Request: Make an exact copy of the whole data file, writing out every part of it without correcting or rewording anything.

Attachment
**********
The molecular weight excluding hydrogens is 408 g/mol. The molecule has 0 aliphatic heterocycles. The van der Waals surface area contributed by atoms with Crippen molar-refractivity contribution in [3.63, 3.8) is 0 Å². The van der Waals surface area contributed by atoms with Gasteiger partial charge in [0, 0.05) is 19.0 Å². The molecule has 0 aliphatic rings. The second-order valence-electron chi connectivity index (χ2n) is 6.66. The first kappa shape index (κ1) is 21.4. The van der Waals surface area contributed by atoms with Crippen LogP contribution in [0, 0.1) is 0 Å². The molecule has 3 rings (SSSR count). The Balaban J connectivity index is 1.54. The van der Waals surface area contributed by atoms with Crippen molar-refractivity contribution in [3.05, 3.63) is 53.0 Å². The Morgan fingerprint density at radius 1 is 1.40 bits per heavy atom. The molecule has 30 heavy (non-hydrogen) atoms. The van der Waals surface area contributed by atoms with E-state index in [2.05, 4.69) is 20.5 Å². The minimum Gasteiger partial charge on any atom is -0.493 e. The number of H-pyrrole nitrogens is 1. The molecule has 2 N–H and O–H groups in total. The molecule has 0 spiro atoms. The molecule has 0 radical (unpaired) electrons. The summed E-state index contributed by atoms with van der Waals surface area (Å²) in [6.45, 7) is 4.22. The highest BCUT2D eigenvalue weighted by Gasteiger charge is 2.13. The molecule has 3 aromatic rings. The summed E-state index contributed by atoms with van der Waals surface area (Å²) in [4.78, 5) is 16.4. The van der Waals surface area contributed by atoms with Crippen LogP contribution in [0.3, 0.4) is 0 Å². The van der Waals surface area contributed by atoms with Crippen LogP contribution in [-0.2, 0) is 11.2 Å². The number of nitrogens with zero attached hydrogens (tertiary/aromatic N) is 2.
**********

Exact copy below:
The molecular weight excluding hydrogens is 408 g/mol. The molecule has 0 aliphatic heterocycles. The van der Waals surface area contributed by atoms with Crippen molar-refractivity contribution in [3.63, 3.8) is 0 Å². The van der Waals surface area contributed by atoms with Gasteiger partial charge in [0, 0.05) is 19.0 Å². The molecule has 0 aliphatic rings. The second-order valence-electron chi connectivity index (χ2n) is 6.66. The first kappa shape index (κ1) is 21.4. The van der Waals surface area contributed by atoms with Crippen LogP contribution in [0, 0.1) is 0 Å². The molecule has 3 rings (SSSR count). The Balaban J connectivity index is 1.54. The van der Waals surface area contributed by atoms with Crippen molar-refractivity contribution in [3.05, 3.63) is 53.0 Å². The Morgan fingerprint density at radius 1 is 1.40 bits per heavy atom. The molecule has 30 heavy (non-hydrogen) atoms. The van der Waals surface area contributed by atoms with E-state index in [2.05, 4.69) is 20.5 Å². The minimum Gasteiger partial charge on any atom is -0.493 e. The number of H-pyrrole nitrogens is 1. The molecule has 2 N–H and O–H groups in total. The molecule has 0 spiro atoms. The molecule has 0 radical (unpaired) electrons. The summed E-state index contributed by atoms with van der Waals surface area (Å²) in [6.45, 7) is 4.22. The highest BCUT2D eigenvalue weighted by Gasteiger charge is 2.13. The molecule has 3 aromatic rings. The summed E-state index contributed by atoms with van der Waals surface area (Å²) in [4.78, 5) is 16.4. The van der Waals surface area contributed by atoms with Crippen LogP contribution in [0.3, 0.4) is 0 Å². The van der Waals surface area contributed by atoms with Crippen LogP contribution in [-0.2, 0) is 11.2 Å². The number of nitrogens with zero attached hydrogens (tertiary/aromatic N) is 2.